Are pitch counts and early shutdowns actually helping pitchers?

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The Nationals’ decision to shut down starter Stephen Strasburg after his September 7 start last year was controversial, starting a debate that wasn’t even close to settled as the 2013 regular season was under way. The Nationals won the NL East title last season and went into the NLDS against the Cardinals without Strasburg. The Nats were dispatched in five games, leading many to speculate that the organization was being too careful with their 23-year-old phenom, needlessly weakening the team in the franchise’s first playoff appearance since 1981.

This year, the Mets and Marlins took similar precautions with their young aces. The Mets vowed to shut down Matt Harvey early before he ended up suffering an injury, and Jose Fernandez recently made his final start of the year for the Marlins with a few weeks to spare.

As MLB.com’s Anthony Castrovince points out, pitchers are still getting injured quite often despite these preventative measures. Castrovince spoke to a number of people about the issue of pitcher health, including Dr. Marcus Elliott, a physician who trained at Harvard. Elliott said, “I’m certain we’re going to look back on what we did here in 2012, 2013 and not too far into the future and think that it was really primitive.”

Elliott continued, saying, “There are reasons guys end up tearing their ulnar collateral ligament or end up with repetitive trauma to a rotator cuff. There are mechanical explanations for all these things. And we haven’t spent a whole lot of time trying to understand what those reasons are.”

Castrovince also highlighted Arizona State University associate head coach and recruiting coordinator Ken Knutson, citing Knutson’s rather impressive track record of producing pitchers who don’t get injured. According to Knutson, he hadn’t had a pitcher need Tommy John surgery since the beginning of the millennium, and only because the pitcher didn’t follow Knutson’s warmup program. Knutson described that program as a “dynamic body warmup”. “Movements and runs and agility things. We do a lot with body blades or shoulder tubes. We do some strength training with a two-pound medicine ball, then we go through some body movement and throwing heavy balls.”

The entire article is enlightening and worth a dedicated reading. Castrovince raises a very good point, which is that for all of the progress baseball has made over the years in terms of technology and analytics, injury prevention — specifically for pitchers — is an area that has really yet to be broached, let alone conquered.

Must-Click Link: “Skunk in the Outfield”

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Sam Miller of ESPN has an amazingly fantastic story today. It’s about a high school tournament baseball game in Rhode Island in 2006. It’s not your typical game story or oral history or look-to-the-past-to-see-the-future kind of thing. The only nod to such conventionality is mention of the fact that former Red Sox prospect Ryan Westmoreland played in the game. That’s mostly a footnote.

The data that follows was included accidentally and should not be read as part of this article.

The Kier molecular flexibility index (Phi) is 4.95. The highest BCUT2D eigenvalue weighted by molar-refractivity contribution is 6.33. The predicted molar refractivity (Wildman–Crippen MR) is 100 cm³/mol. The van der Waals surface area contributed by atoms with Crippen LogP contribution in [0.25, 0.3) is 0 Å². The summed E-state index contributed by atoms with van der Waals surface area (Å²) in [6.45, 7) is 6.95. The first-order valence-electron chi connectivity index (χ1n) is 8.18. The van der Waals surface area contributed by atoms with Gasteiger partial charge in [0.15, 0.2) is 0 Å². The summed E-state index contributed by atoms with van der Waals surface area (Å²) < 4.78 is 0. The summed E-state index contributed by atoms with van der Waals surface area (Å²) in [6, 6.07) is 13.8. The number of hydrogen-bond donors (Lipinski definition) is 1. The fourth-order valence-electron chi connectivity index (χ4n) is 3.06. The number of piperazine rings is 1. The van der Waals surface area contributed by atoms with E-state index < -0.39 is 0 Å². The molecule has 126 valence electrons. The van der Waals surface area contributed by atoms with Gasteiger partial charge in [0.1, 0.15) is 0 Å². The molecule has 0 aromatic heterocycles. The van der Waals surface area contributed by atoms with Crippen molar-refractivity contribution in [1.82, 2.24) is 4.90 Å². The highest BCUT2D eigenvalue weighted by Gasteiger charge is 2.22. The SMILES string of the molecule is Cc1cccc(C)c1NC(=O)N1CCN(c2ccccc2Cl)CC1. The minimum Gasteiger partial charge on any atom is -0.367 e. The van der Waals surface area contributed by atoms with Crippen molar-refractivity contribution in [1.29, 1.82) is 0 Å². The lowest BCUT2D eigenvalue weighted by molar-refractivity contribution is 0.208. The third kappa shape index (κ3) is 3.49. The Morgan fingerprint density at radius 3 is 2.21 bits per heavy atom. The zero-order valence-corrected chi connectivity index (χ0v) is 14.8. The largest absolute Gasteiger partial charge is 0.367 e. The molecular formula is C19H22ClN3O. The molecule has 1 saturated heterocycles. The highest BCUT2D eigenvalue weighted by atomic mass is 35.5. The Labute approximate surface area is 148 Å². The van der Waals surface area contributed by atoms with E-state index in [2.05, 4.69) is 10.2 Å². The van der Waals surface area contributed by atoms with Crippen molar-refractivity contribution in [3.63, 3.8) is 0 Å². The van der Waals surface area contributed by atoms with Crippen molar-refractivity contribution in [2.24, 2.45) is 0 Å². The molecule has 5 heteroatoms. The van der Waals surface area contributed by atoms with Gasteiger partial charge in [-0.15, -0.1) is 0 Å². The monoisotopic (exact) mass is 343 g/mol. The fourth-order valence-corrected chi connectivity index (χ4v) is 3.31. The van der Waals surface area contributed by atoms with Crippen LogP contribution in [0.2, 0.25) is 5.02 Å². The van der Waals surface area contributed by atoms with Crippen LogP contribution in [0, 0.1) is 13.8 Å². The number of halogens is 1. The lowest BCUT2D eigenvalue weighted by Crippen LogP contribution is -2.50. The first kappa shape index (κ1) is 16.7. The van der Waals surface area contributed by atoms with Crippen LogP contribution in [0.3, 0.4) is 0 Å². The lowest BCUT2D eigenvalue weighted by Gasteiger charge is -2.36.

No, the article is about a trick play — “skunk in the outfield” — concocted by one of the coaches. About how it played out and what went into it before, during and after it happened. Along the way Miller talks about the nature of trick plays and offers a good three dozen amazing insights into the psychology of young baseball players and the strategy of baseball as it unfolds in real time.

Each of these observations could anchor its own story but here they form a grand mosaic. And that’s only mild hyperbole, if in fact it’s hyperbole at all. Indeed, most treatments of such a play would be some video clip with a “wow, look what happened here!” sort of couching. Miller gives a more than ten-year-old trick play an epic treatment that is every bit as enlightening as it is entertaining.

Set some time aside to read this today.

Rubby De La Rosa to undergo a second Tommy John Surgery

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This is unfortunate: Diamondbacks reliever Rubby De La Rosa will undergo Tommy John surgery. This will be the second Tommy John procedure of his career, the first coming back in 2011.

De La Rosa has had elbow  issues for his entire career. Last year his UCL was barking again and he underwent stem cell therapy to try to avoid a second surgery, but it obviously hasn’t worked out. He’s pitched in only nine games this year, allowing four earned runs in seven and two-thirds innings, striking out 12.

I first saw De La Rosa in spring training in 2011. I thought his stuff was pretty phenomenal and figured he’d be a good one. Great stuff is often a function of heavy strain on an elbow, however, and pitchers breaking is, unfortunately, the rule in baseball far more than the exception.

He’ll miss a year at least. We likely won’t see him until spring of 2019, most likely on a minor league deal.